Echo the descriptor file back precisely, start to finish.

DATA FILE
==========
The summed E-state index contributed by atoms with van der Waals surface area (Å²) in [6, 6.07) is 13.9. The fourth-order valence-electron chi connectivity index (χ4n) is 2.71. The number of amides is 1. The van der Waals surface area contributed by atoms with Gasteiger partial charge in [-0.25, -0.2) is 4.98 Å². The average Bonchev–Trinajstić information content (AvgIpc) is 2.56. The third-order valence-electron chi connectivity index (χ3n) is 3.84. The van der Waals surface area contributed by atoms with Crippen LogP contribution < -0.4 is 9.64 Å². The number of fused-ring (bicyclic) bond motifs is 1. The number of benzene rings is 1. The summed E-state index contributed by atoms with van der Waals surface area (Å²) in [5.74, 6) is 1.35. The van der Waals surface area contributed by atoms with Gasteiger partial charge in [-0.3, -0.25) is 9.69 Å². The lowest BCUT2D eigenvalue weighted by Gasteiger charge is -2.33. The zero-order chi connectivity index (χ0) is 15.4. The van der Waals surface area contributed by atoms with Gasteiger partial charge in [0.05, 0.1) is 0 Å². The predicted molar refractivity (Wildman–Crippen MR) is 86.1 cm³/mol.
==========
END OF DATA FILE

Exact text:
The summed E-state index contributed by atoms with van der Waals surface area (Å²) in [6, 6.07) is 13.9. The fourth-order valence-electron chi connectivity index (χ4n) is 2.71. The number of amides is 1. The van der Waals surface area contributed by atoms with Gasteiger partial charge in [-0.25, -0.2) is 4.98 Å². The average Bonchev–Trinajstić information content (AvgIpc) is 2.56. The third-order valence-electron chi connectivity index (χ3n) is 3.84. The van der Waals surface area contributed by atoms with Crippen LogP contribution < -0.4 is 9.64 Å². The number of fused-ring (bicyclic) bond motifs is 1. The number of benzene rings is 1. The summed E-state index contributed by atoms with van der Waals surface area (Å²) in [5.74, 6) is 1.35. The van der Waals surface area contributed by atoms with Gasteiger partial charge in [-0.3, -0.25) is 9.69 Å². The lowest BCUT2D eigenvalue weighted by Gasteiger charge is -2.33. The zero-order chi connectivity index (χ0) is 15.4. The van der Waals surface area contributed by atoms with Gasteiger partial charge in [0.05, 0.1) is 0 Å². The predicted molar refractivity (Wildman–Crippen MR) is 86.1 cm³/mol.